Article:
College Counseling & Planning      Orleans, MA. (774) 801-2449      Ashland, OR. (541) 488-0919
The most valuable aspect of the relationship that Jan offered to our family was that of being an objective observer...more
--Dominique Sukles, mother of Alex Sukles, Bowdoin College, 2017

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Now that the colleges have had their chance to mull over your application and dissect every word you have written or uttered, the tables are turned and it is up to you to decide which college will be the best match for you. If some of your reasons for applying to a particular college have changed, don’t be alarmed – it doesn’t necessarily mean that you are fickle or confused. Four or five months in the life of a senior can bring many goal and idea changes. This just means that you are maturing and hopefully beginning to really think of life beyond high school.

Now is the time to have an honest talk with yourself about what you want your college experience to be. Here are some dos and don’ts when wrestling with this decision:

  • Think twice about size. Now is the time to be truthful about your learning style. You will do yourself no favor if you choose a school with large lecture halls when you really shine in small seminar situations and vice versa.
  • Academic and personal growth. Choose a school that is going to challenge you, but not overwhelm you. Consider a school where peers and professors will stimulate you and stretch your horizons. Think twice about taking the hardest or the easiest road. Flunking out and personal misery will not serve you well just as sailing through with no challenge will leave you with a college experience that will not be fondly remembered.Distance. Do you really want to get as far away from home as you can or do you really want to stay close to what is familiar and comfortable? Either way, if distance is the determinate, you will quickly see that independence or relational closeness is not a function of distance.
  •  Environment. Most students transfer for this reason – they didn’t pay enough attention to if or how the environment factor would affect them. There is more to this decision than scenery and climate. Hot/cold, plains/mountains, sunny/rainy, small town/big city, quiet/party campus, New England/Southern/Northwest/ California/Midwest culture, conservative/liberal, too religious/not religious enough are all factors that should be considered when making the final decision.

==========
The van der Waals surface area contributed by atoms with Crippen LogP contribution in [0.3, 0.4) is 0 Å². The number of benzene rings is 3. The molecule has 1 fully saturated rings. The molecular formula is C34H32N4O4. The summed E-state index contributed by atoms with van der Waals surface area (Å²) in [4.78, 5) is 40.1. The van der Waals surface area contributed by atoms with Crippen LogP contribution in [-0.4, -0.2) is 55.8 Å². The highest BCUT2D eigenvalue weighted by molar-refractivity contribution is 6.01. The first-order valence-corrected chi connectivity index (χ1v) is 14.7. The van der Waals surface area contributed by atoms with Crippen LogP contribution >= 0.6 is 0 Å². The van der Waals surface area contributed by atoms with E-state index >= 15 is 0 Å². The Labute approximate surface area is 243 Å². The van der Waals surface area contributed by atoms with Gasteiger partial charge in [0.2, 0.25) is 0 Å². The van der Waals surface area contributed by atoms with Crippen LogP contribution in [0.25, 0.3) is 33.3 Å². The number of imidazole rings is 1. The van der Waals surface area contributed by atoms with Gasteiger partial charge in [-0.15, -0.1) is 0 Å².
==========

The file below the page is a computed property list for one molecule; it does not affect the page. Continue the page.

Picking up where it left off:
• Prestige. Just because a school has a big name and a world famous reputation does not mean that it is the right school for you – even if you did get accepted. Being happy and successful for four years won’t happen just because the school is prestigious.
  • Girl friend/boyfriend/best friend. The right school for your friends may not be the right one for you. Now is the time to think about building new friendships and relationships. Believe it or not, it is easier to adjust to college life and make new friends if you have just yourself to worry about.

And last, but not least:

  • Students. Be willing to take advice. Although this is a time when you want to, and should, make your own decisions, it is also the time to listen to people who know you. Parents and teachers can be a valuable resource when trying to make the best college choice.
  •  Parents. After years of parenting it is natural and expected that you have an acute understanding of what is best for your student. However, for good or bad, right or wrong, students have formed their own ideas of what they want.

Parents remember: It is the student who is going to show up on the campus next
Fall and it is the student who is going to have to make a success of the choice.
Judith Christie
College Planning Consultants